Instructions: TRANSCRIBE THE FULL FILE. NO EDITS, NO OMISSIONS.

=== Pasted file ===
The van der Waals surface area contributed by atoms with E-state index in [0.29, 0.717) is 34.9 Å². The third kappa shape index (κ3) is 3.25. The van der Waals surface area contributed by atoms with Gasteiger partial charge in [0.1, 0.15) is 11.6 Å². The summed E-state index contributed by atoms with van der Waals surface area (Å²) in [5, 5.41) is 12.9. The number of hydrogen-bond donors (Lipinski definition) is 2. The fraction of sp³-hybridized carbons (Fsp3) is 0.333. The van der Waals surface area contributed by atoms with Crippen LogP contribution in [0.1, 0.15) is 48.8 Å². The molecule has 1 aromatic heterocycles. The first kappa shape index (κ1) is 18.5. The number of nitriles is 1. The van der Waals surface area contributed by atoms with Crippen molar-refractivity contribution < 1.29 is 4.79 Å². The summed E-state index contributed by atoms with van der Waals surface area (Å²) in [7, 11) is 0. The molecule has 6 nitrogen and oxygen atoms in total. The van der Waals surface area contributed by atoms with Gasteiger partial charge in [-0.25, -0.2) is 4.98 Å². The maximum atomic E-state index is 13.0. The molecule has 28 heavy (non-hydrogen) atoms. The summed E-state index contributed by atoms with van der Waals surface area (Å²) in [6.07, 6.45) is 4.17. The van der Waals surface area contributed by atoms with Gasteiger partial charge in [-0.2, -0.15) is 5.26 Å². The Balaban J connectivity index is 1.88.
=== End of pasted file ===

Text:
The van der Waals surface area contributed by atoms with E-state index in [0.29, 0.717) is 34.9 Å². The third kappa shape index (κ3) is 3.25. The van der Waals surface area contributed by atoms with Gasteiger partial charge in [0.1, 0.15) is 11.6 Å². The summed E-state index contributed by atoms with van der Waals surface area (Å²) in [5, 5.41) is 12.9. The number of hydrogen-bond donors (Lipinski definition) is 2. The fraction of sp³-hybridized carbons (Fsp3) is 0.333. The van der Waals surface area contributed by atoms with Crippen LogP contribution in [0.1, 0.15) is 48.8 Å². The molecule has 1 aromatic heterocycles. The first kappa shape index (κ1) is 18.5. The number of nitriles is 1. The van der Waals surface area contributed by atoms with Crippen molar-refractivity contribution < 1.29 is 4.79 Å². The summed E-state index contributed by atoms with van der Waals surface area (Å²) in [7, 11) is 0. The molecule has 6 nitrogen and oxygen atoms in total. The van der Waals surface area contributed by atoms with Gasteiger partial charge in [-0.25, -0.2) is 4.98 Å². The maximum atomic E-state index is 13.0. The molecule has 28 heavy (non-hydrogen) atoms. The summed E-state index contributed by atoms with van der Waals surface area (Å²) in [6.07, 6.45) is 4.17. The van der Waals surface area contributed by atoms with Gasteiger partial charge in [-0.2, -0.15) is 5.26 Å². The Balaban J connectivity index is 1.88.